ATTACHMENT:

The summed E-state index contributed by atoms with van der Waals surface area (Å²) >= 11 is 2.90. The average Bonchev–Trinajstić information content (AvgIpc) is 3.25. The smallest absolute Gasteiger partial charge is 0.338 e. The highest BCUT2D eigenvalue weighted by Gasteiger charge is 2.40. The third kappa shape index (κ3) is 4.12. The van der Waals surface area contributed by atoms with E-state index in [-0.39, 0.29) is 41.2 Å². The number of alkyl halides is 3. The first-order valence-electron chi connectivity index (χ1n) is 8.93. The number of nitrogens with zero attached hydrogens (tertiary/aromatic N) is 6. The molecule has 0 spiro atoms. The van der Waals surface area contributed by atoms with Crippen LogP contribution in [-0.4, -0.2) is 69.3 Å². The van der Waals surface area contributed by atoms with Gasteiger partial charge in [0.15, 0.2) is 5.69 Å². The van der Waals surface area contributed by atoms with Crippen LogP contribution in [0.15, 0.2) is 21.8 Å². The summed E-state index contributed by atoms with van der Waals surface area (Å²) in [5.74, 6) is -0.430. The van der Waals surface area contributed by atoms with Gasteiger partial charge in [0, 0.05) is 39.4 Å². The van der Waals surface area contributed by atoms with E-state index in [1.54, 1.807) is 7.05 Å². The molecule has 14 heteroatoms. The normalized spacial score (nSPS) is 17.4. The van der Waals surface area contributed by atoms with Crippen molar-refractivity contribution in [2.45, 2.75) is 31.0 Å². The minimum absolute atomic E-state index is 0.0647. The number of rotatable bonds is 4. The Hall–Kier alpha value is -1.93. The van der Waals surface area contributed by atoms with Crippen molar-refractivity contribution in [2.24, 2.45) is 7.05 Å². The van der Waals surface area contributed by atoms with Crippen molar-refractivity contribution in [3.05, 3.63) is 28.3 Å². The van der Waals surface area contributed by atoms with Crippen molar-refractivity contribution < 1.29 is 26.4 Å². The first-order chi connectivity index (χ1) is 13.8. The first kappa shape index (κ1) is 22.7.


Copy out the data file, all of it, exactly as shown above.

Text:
The summed E-state index contributed by atoms with van der Waals surface area (Å²) >= 11 is 2.90. The average Bonchev–Trinajstić information content (AvgIpc) is 3.25. The smallest absolute Gasteiger partial charge is 0.338 e. The highest BCUT2D eigenvalue weighted by Gasteiger charge is 2.40. The third kappa shape index (κ3) is 4.12. The van der Waals surface area contributed by atoms with E-state index in [-0.39, 0.29) is 41.2 Å². The number of alkyl halides is 3. The first-order valence-electron chi connectivity index (χ1n) is 8.93. The number of nitrogens with zero attached hydrogens (tertiary/aromatic N) is 6. The molecule has 0 spiro atoms. The van der Waals surface area contributed by atoms with Crippen LogP contribution in [-0.4, -0.2) is 69.3 Å². The van der Waals surface area contributed by atoms with Gasteiger partial charge in [0.15, 0.2) is 5.69 Å². The van der Waals surface area contributed by atoms with Crippen LogP contribution in [0.15, 0.2) is 21.8 Å². The summed E-state index contributed by atoms with van der Waals surface area (Å²) in [5.74, 6) is -0.430. The van der Waals surface area contributed by atoms with Gasteiger partial charge in [0, 0.05) is 39.4 Å². The van der Waals surface area contributed by atoms with E-state index in [1.54, 1.807) is 7.05 Å². The molecule has 14 heteroatoms. The normalized spacial score (nSPS) is 17.4. The van der Waals surface area contributed by atoms with Crippen molar-refractivity contribution in [2.45, 2.75) is 31.0 Å². The minimum absolute atomic E-state index is 0.0647. The number of rotatable bonds is 4. The Hall–Kier alpha value is -1.93. The van der Waals surface area contributed by atoms with Crippen molar-refractivity contribution in [2.24, 2.45) is 7.05 Å². The van der Waals surface area contributed by atoms with Crippen molar-refractivity contribution in [3.05, 3.63) is 28.3 Å². The van der Waals surface area contributed by atoms with Crippen molar-refractivity contribution < 1.29 is 26.4 Å². The first-order chi connectivity index (χ1) is 13.8. The first kappa shape index (κ1) is 22.7.